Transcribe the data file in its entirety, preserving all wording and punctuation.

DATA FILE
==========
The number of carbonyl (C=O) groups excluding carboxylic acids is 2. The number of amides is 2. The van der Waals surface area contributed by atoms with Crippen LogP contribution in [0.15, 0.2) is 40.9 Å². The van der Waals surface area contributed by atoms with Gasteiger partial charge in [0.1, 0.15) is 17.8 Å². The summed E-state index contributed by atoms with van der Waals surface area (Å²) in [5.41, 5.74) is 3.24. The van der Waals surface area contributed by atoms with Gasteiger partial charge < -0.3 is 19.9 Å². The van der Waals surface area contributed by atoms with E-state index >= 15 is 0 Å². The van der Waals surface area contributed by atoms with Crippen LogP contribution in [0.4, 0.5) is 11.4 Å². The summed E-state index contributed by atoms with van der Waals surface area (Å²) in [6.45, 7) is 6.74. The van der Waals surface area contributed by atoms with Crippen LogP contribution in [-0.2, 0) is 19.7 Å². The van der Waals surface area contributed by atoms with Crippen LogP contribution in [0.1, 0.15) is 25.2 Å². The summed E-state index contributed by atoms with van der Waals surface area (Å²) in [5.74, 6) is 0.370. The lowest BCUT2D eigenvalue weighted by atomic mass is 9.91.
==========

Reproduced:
The number of carbonyl (C=O) groups excluding carboxylic acids is 2. The number of amides is 2. The van der Waals surface area contributed by atoms with Crippen LogP contribution in [0.15, 0.2) is 40.9 Å². The van der Waals surface area contributed by atoms with Gasteiger partial charge in [0.1, 0.15) is 17.8 Å². The summed E-state index contributed by atoms with van der Waals surface area (Å²) in [5.41, 5.74) is 3.24. The van der Waals surface area contributed by atoms with Gasteiger partial charge < -0.3 is 19.9 Å². The van der Waals surface area contributed by atoms with E-state index >= 15 is 0 Å². The van der Waals surface area contributed by atoms with Crippen LogP contribution in [0.4, 0.5) is 11.4 Å². The summed E-state index contributed by atoms with van der Waals surface area (Å²) in [6.45, 7) is 6.74. The van der Waals surface area contributed by atoms with Crippen LogP contribution in [-0.2, 0) is 19.7 Å². The van der Waals surface area contributed by atoms with Crippen LogP contribution in [0.1, 0.15) is 25.2 Å². The summed E-state index contributed by atoms with van der Waals surface area (Å²) in [5.74, 6) is 0.370. The lowest BCUT2D eigenvalue weighted by atomic mass is 9.91.